Origin of the Tunable carrier Selectivity of Atomic-Layer-Deposited TiOx Nanolayers in Crystalline Silicon Solar Cells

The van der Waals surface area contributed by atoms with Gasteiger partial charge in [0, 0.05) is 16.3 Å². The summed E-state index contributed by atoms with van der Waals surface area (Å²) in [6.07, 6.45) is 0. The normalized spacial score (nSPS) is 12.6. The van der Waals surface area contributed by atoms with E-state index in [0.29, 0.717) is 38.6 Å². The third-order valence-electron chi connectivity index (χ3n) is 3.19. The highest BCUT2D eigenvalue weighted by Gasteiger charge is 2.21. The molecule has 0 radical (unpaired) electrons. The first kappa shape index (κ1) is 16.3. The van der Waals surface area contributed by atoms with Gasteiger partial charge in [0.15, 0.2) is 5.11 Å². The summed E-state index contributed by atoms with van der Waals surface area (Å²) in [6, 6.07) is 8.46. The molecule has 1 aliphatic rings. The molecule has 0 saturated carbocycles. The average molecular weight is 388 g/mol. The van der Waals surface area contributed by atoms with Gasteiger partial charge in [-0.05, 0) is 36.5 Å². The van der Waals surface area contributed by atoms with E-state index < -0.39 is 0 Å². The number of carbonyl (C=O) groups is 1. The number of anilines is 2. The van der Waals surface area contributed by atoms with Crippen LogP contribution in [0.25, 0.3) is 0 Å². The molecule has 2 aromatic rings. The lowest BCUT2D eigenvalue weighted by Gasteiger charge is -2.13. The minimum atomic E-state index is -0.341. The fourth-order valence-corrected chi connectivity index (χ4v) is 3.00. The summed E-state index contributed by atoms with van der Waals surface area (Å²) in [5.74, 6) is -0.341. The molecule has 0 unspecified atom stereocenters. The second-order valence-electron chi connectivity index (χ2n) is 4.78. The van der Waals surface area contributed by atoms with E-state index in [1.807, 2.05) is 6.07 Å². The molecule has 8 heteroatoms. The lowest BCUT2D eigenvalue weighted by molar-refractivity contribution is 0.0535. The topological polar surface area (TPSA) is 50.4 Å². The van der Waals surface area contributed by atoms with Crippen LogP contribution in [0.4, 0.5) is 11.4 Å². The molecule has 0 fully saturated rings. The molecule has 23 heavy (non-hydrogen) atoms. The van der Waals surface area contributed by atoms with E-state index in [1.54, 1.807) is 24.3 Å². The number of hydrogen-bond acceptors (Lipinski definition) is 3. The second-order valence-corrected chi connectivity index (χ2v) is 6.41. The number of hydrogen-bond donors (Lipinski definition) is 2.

Titanium oxide (TiOx) nanolayers grown by atomic layer deposition are investigated with respect to their application as carrier selective contacts for crystalline silicon (c-Si) solar cells. Although TiOx is known to act as an electron contact, in this work the selectivity of TiOx layers is found to be widely tunable from electron to hole selective depending on deposition conditions, post-deposition treatments, and work function of the metal electrode used. Using TiOx and an intrinsic hydrogenated amorphous silicon buffer layer, solar cell test structure exhibiting open-circuit voltages (Voc) as high as 720 and 650 mV are shown for electron and hole selective contacts, respectively. Surface photovoltage and capacitance-voltage measurements reveal that carrier selectivity is correlated with the amount of c-Si band bending induced by TiOx, which are governed not only by the effective work function difference at the Si/TiOx interface, but also by the negative fixed charge present in the TiOx layer. This new finding is in contrast to the previous model for carrier transport where selectivity is determined only by the asymmetric band offsets at the Si/contact interface. It highlights the influence of induced band bending to produce carrier depletion/inversion conditions, and the importance of its selectivity effect in a c-Si absorber.